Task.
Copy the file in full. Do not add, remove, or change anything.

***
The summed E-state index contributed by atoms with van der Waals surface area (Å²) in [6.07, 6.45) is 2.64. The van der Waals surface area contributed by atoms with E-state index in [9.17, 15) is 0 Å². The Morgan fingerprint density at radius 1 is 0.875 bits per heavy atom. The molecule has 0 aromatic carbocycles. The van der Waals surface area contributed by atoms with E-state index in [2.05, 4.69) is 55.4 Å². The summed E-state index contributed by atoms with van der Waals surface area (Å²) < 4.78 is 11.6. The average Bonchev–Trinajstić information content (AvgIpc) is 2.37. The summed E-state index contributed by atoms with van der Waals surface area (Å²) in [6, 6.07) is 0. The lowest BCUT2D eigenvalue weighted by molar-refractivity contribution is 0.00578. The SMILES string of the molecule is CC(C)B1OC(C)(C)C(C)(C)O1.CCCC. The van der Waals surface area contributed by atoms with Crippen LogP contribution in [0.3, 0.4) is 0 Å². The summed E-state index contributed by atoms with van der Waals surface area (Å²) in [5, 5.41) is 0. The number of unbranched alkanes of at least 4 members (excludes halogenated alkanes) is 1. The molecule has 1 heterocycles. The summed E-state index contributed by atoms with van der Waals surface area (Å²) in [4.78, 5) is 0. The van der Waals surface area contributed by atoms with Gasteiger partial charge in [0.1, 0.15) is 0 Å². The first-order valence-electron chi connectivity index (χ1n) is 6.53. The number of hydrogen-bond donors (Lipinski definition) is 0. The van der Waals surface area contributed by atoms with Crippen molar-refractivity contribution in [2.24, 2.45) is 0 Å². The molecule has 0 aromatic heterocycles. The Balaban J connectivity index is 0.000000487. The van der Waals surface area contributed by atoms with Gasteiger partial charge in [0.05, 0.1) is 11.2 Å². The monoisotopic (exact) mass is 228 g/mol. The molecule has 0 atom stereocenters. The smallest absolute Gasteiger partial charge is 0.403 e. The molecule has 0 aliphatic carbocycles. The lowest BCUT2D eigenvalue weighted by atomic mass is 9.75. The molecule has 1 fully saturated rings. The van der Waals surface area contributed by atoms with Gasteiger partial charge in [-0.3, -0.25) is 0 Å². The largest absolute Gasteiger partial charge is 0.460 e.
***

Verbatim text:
The summed E-state index contributed by atoms with van der Waals surface area (Å²) in [6.07, 6.45) is 2.64. The van der Waals surface area contributed by atoms with E-state index in [9.17, 15) is 0 Å². The Morgan fingerprint density at radius 1 is 0.875 bits per heavy atom. The molecule has 0 aromatic carbocycles. The van der Waals surface area contributed by atoms with E-state index in [2.05, 4.69) is 55.4 Å². The summed E-state index contributed by atoms with van der Waals surface area (Å²) < 4.78 is 11.6. The average Bonchev–Trinajstić information content (AvgIpc) is 2.37. The summed E-state index contributed by atoms with van der Waals surface area (Å²) in [6, 6.07) is 0. The lowest BCUT2D eigenvalue weighted by molar-refractivity contribution is 0.00578. The SMILES string of the molecule is CC(C)B1OC(C)(C)C(C)(C)O1.CCCC. The van der Waals surface area contributed by atoms with Crippen LogP contribution in [0.3, 0.4) is 0 Å². The summed E-state index contributed by atoms with van der Waals surface area (Å²) in [5, 5.41) is 0. The number of unbranched alkanes of at least 4 members (excludes halogenated alkanes) is 1. The molecule has 1 heterocycles. The summed E-state index contributed by atoms with van der Waals surface area (Å²) in [4.78, 5) is 0. The van der Waals surface area contributed by atoms with Gasteiger partial charge in [0.1, 0.15) is 0 Å². The first-order valence-electron chi connectivity index (χ1n) is 6.53. The number of hydrogen-bond donors (Lipinski definition) is 0. The van der Waals surface area contributed by atoms with Crippen molar-refractivity contribution in [2.24, 2.45) is 0 Å². The molecule has 0 aromatic heterocycles. The Balaban J connectivity index is 0.000000487. The van der Waals surface area contributed by atoms with Gasteiger partial charge in [0.05, 0.1) is 11.2 Å². The monoisotopic (exact) mass is 228 g/mol. The molecule has 0 atom stereocenters. The smallest absolute Gasteiger partial charge is 0.403 e. The molecule has 0 aliphatic carbocycles. The lowest BCUT2D eigenvalue weighted by atomic mass is 9.75. The molecule has 1 fully saturated rings. The van der Waals surface area contributed by atoms with Gasteiger partial charge in [-0.3, -0.25) is 0 Å². The largest absolute Gasteiger partial charge is 0.460 e.